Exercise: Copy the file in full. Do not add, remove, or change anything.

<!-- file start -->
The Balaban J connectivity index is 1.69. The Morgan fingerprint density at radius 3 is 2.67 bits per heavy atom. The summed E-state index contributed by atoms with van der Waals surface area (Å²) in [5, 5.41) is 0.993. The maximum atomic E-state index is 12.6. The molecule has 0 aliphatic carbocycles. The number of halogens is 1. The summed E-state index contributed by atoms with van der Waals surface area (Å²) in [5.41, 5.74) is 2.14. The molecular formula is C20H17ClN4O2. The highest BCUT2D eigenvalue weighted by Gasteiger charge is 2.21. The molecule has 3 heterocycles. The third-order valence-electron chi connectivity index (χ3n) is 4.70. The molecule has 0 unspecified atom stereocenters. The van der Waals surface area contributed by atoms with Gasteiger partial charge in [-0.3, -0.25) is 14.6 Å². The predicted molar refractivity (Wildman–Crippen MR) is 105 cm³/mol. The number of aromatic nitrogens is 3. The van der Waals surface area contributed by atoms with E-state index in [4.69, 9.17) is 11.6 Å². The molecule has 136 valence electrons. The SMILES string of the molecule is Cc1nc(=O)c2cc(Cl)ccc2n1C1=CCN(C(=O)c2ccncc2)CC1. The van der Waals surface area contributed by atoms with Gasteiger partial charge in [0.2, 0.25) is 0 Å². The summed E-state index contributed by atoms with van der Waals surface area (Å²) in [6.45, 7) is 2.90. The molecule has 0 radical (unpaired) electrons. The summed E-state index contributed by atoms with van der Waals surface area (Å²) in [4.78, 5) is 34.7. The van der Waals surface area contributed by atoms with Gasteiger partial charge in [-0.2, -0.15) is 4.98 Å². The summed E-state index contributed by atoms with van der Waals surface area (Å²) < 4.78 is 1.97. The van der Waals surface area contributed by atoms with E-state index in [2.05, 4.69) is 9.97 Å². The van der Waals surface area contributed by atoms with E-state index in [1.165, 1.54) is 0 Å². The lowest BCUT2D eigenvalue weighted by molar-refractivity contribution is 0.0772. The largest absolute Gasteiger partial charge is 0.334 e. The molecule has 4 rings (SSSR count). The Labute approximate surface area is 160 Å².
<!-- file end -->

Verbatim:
The Balaban J connectivity index is 1.69. The Morgan fingerprint density at radius 3 is 2.67 bits per heavy atom. The summed E-state index contributed by atoms with van der Waals surface area (Å²) in [5, 5.41) is 0.993. The maximum atomic E-state index is 12.6. The molecule has 0 aliphatic carbocycles. The number of halogens is 1. The summed E-state index contributed by atoms with van der Waals surface area (Å²) in [5.41, 5.74) is 2.14. The molecular formula is C20H17ClN4O2. The highest BCUT2D eigenvalue weighted by Gasteiger charge is 2.21. The molecule has 3 heterocycles. The third-order valence-electron chi connectivity index (χ3n) is 4.70. The molecule has 0 unspecified atom stereocenters. The van der Waals surface area contributed by atoms with Gasteiger partial charge in [-0.3, -0.25) is 14.6 Å². The predicted molar refractivity (Wildman–Crippen MR) is 105 cm³/mol. The number of aromatic nitrogens is 3. The van der Waals surface area contributed by atoms with E-state index in [4.69, 9.17) is 11.6 Å². The molecule has 136 valence electrons. The SMILES string of the molecule is Cc1nc(=O)c2cc(Cl)ccc2n1C1=CCN(C(=O)c2ccncc2)CC1. The van der Waals surface area contributed by atoms with Gasteiger partial charge in [0.2, 0.25) is 0 Å². The summed E-state index contributed by atoms with van der Waals surface area (Å²) in [6.45, 7) is 2.90. The molecule has 0 radical (unpaired) electrons. The summed E-state index contributed by atoms with van der Waals surface area (Å²) in [4.78, 5) is 34.7. The van der Waals surface area contributed by atoms with Gasteiger partial charge in [-0.2, -0.15) is 4.98 Å². The summed E-state index contributed by atoms with van der Waals surface area (Å²) < 4.78 is 1.97. The van der Waals surface area contributed by atoms with E-state index in [2.05, 4.69) is 9.97 Å². The van der Waals surface area contributed by atoms with E-state index in [1.165, 1.54) is 0 Å². The lowest BCUT2D eigenvalue weighted by molar-refractivity contribution is 0.0772. The largest absolute Gasteiger partial charge is 0.334 e. The molecule has 4 rings (SSSR count). The Labute approximate surface area is 160 Å².